Where I grew up, we had a baseball game running on most summer days with all of the neighborhood kids participating at one point or another.
When more kids wanted to play than there were spots on the team, it was always the younger ones who had to sit it out. They were, however, expected to participate by chasing foul balls, keeping the bats in order, and getting drinks for the older kids. There were no adults to mediate disputes, but then, there weren’t many. You could play by the rules or forget about ever getting a spot on the team. These rules and behaviors were passed down from the older kids to the younger ones.
When companies are not running well, it is often because the rules are not clear, or they have not been properly implemented. As managers and owners of cleaning companies, we are the “older kids” who need to convey performance standards to our employees. Yet, we often forget that the “younger kids” don’t come in automatically knowing the rules. This can cause dissatisfaction among staff as well as lead to poor results for clients.
When creating your cleaning team, always remember to:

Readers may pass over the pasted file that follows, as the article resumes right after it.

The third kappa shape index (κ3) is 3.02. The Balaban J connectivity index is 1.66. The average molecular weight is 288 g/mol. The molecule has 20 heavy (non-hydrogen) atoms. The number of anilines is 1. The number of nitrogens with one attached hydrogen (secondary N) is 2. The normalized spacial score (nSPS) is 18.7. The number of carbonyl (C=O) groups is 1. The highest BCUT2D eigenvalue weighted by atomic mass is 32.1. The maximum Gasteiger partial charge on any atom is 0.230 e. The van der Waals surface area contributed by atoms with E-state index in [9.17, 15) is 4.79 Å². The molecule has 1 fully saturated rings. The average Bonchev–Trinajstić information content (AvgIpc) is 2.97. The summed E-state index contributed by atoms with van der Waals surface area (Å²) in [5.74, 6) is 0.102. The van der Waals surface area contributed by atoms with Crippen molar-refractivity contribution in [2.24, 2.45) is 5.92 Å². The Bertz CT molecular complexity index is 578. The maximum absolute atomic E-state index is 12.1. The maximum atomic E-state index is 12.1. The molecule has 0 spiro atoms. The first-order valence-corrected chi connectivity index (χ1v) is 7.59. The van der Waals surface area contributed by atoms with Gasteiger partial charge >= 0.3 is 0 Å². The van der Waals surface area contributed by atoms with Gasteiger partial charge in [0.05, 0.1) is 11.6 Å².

- Communicate the rules. No one can be blamed for ignoring rules they don’t know. Regularly review and update performance standards, and make sure they are communicated on a regular basis.
- Follow your own rules. The rules in our neighborhood applied to both the younger and older kids. The younger kids had to do the jobs we asked them to do when they were not playing, but when there was room on the team, the older kids had to let them play. You cannot get your employees to play by the rules unless you play by the rules yourself.
- Encourage participation. In our neighborhood, everyone was a team player, even when they were not on the team. Remember: Even the kids who could not play on a certain day participated in some way. As a manager, you need to allow all employees to be team players, too. When in doubt, try to listen more. The solutions to workplace problems may be inside of your employees’ brains. Become a better listener and give them a chance to express their ideas.
- Reward good behavior. In our neighborhood games, there were consequences for not following the rules; if you did not conform, you did not play. There were also rewards; if you did conform, you would play when there was a spot on the team. And if you hung in there long enough and did what you were supposed to do, you would eventually become one of the older kids who got to play every day. To turn your employees into team players, you cannot just punish bad behavior; you need to reward good behavior, as well. There should be some payback for going the extra mile or sticking with the company through thick and thin. Otherwise, there is no incentive to be a team player.
Inherently, employees want to do well. Employees want to belong. They want to be on the team. It is your job to assemble the team, decide on the rules, and show them how to play the game.